Gordon Parks The Flavio Story, Rio da Janeiro, 1961
© Gordon Parks

8. Gordon Parks – The Flavio Story, Rio da Janeiro, 1961

Gordon Parks’ seminal photo essay about the life of the da Silva family who lived in a hillside favela near a wealthy district of Rio de Janeiro, focuses particularly on the young Flavio da Silva; a resourceful twelve-year-old suffering from crippling asthma. Published in Life magazine, the story elicited nearly $30,000 in donations from readers, whose money was put towards administering rehabilitation of the favela. One of Parks’ most deeply personal assignments, the story also speaks of the uneasy relationship in journalism between intervening in the life of one’s subjects.

David Alan Harvey Christ the Redeemer at Dawn, Rio de Janeiro, 2011
© David Alan Harvey / Magnum Photos

9. David Alan Harvey – Christ the Redeemer at Dawn, Rio de Janeiro, 2011

In 1921, the Roman Catholic archdiocese of Rio De Janeiro proposed that a huge statue of Christ be built on the 2,310 foot summit, which could be seen from anywhere in Rio. Citizens were behind the construction and in 1922 construction on Mount Corcovado was granted. The foundation stone was ceremonially laid on April 4th 1922, the centennial day of Brazil’s independence from Portugal- though the final design had not yet been finalised!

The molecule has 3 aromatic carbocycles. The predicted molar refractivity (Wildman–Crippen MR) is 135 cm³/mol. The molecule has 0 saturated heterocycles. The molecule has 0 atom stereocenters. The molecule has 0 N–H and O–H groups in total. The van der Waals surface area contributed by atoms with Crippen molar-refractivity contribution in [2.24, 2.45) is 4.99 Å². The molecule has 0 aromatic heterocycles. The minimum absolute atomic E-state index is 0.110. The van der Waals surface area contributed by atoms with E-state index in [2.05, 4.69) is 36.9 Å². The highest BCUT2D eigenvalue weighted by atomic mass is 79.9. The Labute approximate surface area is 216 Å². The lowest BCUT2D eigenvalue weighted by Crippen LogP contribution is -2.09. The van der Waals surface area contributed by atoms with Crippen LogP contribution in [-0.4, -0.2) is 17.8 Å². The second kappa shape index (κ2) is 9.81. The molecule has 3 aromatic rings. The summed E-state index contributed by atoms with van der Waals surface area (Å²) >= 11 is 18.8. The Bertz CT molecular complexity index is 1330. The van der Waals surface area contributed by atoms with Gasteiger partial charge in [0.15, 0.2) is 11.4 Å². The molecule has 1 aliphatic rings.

The Brazilian government held a competition to choose the final piece, a prize that was claimed by the sculptor and architect Carlos Oswald and Silva Costa. Together they began working on the monumental five-year construction of a figure of Christ, with arms outstretched, as though he were embracing the whole of Rio.

Pierre Verger Candomblé Opo Afonja, Salvador, 1950
© Pierre Verger

10. Pierre Verger – Candomblé Opo Afonja, Salvador, 1950

Pierre Verger was a French-born, self-taught ethnographer who devoted most of his life to the study of the African diaspora. His remarkable ability to get to know people intimately reached its height in 1953 when he participated in the Babalao initiation ceremony in Ketou (today Benin) and took on the new name of Fatumbi. In this ceremonial act he was “reborn” as another, a transformation which made a number of his European academic colleagues doubt his intellectual credibility.

Yet despite this, his newfound Babalao title and association with the adjoining Yoruba cult brought him great esteem in Salvador’s Afro-Brazilian religious communities. As a result he was able to document Afro-Brazilian communities in an extremely intimate context in comparison to his white counterparts. His photographs are an astounding testament to the intricate practices and rituals of various religious and social communities.

 

All images © their respective owners